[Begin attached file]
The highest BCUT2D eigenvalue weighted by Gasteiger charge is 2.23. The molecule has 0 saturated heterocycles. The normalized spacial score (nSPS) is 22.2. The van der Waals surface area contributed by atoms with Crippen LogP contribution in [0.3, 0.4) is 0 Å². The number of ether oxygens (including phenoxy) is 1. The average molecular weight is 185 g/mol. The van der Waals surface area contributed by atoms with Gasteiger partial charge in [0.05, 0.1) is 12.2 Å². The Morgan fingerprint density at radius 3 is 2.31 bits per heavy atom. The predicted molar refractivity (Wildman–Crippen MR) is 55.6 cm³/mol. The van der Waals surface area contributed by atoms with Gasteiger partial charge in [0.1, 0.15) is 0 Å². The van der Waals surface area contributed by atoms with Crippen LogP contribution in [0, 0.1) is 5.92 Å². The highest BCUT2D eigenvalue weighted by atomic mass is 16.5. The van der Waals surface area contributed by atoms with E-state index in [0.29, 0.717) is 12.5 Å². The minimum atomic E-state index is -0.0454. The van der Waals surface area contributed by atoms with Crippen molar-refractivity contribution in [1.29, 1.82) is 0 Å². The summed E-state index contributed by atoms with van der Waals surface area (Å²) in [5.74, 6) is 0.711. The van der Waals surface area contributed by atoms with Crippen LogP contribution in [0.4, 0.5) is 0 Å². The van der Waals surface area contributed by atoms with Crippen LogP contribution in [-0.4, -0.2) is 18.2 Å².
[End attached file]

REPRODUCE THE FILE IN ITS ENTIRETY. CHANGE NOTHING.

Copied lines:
The highest BCUT2D eigenvalue weighted by Gasteiger charge is 2.23. The molecule has 0 saturated heterocycles. The normalized spacial score (nSPS) is 22.2. The van der Waals surface area contributed by atoms with Crippen LogP contribution in [0.3, 0.4) is 0 Å². The number of ether oxygens (including phenoxy) is 1. The average molecular weight is 185 g/mol. The van der Waals surface area contributed by atoms with Gasteiger partial charge in [0.05, 0.1) is 12.2 Å². The Morgan fingerprint density at radius 3 is 2.31 bits per heavy atom. The predicted molar refractivity (Wildman–Crippen MR) is 55.6 cm³/mol. The van der Waals surface area contributed by atoms with Gasteiger partial charge in [0.1, 0.15) is 0 Å². The van der Waals surface area contributed by atoms with Crippen LogP contribution in [0, 0.1) is 5.92 Å². The highest BCUT2D eigenvalue weighted by atomic mass is 16.5. The van der Waals surface area contributed by atoms with E-state index in [0.29, 0.717) is 12.5 Å². The minimum atomic E-state index is -0.0454. The van der Waals surface area contributed by atoms with Crippen molar-refractivity contribution in [1.29, 1.82) is 0 Å². The summed E-state index contributed by atoms with van der Waals surface area (Å²) in [5.74, 6) is 0.711. The van der Waals surface area contributed by atoms with Crippen LogP contribution in [0.4, 0.5) is 0 Å². The van der Waals surface area contributed by atoms with Crippen LogP contribution in [-0.4, -0.2) is 18.2 Å².